Skip to main content

Heart Health Tips for Exercising in the Heat

min read

By Lauren MacDonald

While we may enjoying the final weeks of summer, we still may experience a heat wave or two. If you’re anything like the majority of people who exercise regularly, you probably enjoy being able to get out of the gym or house and exercise outdoors in the sunshine, and often hot, weather. But exercising in the heat can put a lot of strain on your heart, so it’s important to make sure you take precautions to protect your cardiovascular health.

Exercising in the heat can lead to heat stroke, strain your heart, and increase your chance of heart complications and failure. Sometimes you might not even know your heart health is at risk. With these 10 heart health tips for exercising in the heat, you’ll learn how to protect yourself while still enjoying your outdoor workouts…

Drink More Water

Perhaps the easiest and one of the most important tips for keeping your heart healthy while exercising in the heat, is to drink more water. Working out in hot temperatures will make you sweat more, and as a result, your body can quickly and easily become dehydrated, emphasizing the importance of drinking enough water.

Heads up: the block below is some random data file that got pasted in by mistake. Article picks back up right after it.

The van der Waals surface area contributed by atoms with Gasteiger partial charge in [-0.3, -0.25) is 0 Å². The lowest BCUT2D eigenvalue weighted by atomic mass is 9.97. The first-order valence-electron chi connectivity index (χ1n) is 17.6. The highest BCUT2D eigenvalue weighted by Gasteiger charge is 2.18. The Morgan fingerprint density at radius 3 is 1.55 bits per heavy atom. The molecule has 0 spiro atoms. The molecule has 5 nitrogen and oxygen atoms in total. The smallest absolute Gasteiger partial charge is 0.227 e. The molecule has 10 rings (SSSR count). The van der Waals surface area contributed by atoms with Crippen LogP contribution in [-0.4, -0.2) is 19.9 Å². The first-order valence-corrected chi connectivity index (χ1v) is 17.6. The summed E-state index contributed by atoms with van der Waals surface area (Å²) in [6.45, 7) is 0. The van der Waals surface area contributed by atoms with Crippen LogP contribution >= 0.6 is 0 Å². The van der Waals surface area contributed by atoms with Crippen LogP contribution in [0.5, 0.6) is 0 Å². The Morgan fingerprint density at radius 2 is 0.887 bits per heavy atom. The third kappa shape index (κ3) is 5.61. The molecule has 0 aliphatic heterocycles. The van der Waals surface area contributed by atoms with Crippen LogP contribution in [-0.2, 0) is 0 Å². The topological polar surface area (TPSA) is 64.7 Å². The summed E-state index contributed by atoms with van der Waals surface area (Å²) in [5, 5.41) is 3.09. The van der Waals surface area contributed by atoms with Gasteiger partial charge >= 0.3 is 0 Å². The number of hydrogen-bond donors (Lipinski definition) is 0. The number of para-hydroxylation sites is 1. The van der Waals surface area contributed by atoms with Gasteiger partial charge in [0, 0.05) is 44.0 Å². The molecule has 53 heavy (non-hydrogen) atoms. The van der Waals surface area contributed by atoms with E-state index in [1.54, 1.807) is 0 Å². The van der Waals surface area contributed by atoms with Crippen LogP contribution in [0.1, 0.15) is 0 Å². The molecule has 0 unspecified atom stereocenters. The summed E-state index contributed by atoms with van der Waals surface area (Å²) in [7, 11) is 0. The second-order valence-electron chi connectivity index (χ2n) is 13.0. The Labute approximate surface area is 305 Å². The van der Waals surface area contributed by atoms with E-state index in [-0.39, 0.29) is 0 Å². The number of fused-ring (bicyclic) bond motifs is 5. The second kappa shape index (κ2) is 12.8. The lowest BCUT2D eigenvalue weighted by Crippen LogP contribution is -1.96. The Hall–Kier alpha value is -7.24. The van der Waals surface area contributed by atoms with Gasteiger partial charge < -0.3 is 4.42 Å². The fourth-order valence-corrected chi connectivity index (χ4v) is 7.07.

Even a lot of hard-core fitness enthusiasts don’t drink enough water to remain hydrated in the heat, often because the heat can do funny things to our body. You may not feel thirsty, but that doesn’t mean you don’t need water. Hydrating before, during, and after a workout is essential.

Exercise Early or Late In the Day

The day is typically at its hottest in early to mid-afternoon. You should avoid working out during these peak times, to prevent additional stress on your body, especially your heart. Instead, try early morning or early evening workouts–it’ll still be pretty hot on some days, but you won’t be pushing your body when the heat and radiation from the sun is at its worst and most dangerous level.

Exercising in the morning or early evening can also be a great way to get you in a positive place as you start your day, or release stress when you end it.

Take Breaks

When working out in the heat, you push yourself harder–your body works harder to cool itself and you expend more energy doing so. That’s why it’s necessary to take regular breaks during your workout, to give your body the rest it needs in order to safely continue your exercise. And if you can take that break in the shade, even better.

Take advantage of these breaks by drinking water to stay hydrated, and even eating a small snack. If you want to eat something, choose fruit instead of energy bars or other foods that are dry and high in calories. Fruit is refreshing and won’t sit too heavily in your stomach when you continue your workout.

Dress Properly

What you wear while exercising outside greatly affects your workout. The heat already causes your body to exert more energy, so you don’t want your clothes to contribute to that. Choose breathable clothing–like cotton or specialty exercise clothing–that allows your body to sweat and for that sweat to be evaporated in the air.

Your lightweight clothing should also be light-colored because the lighter the clothing, the less the sun will beat down and trap the heat, adding unnecessary warmth to your already hot workout.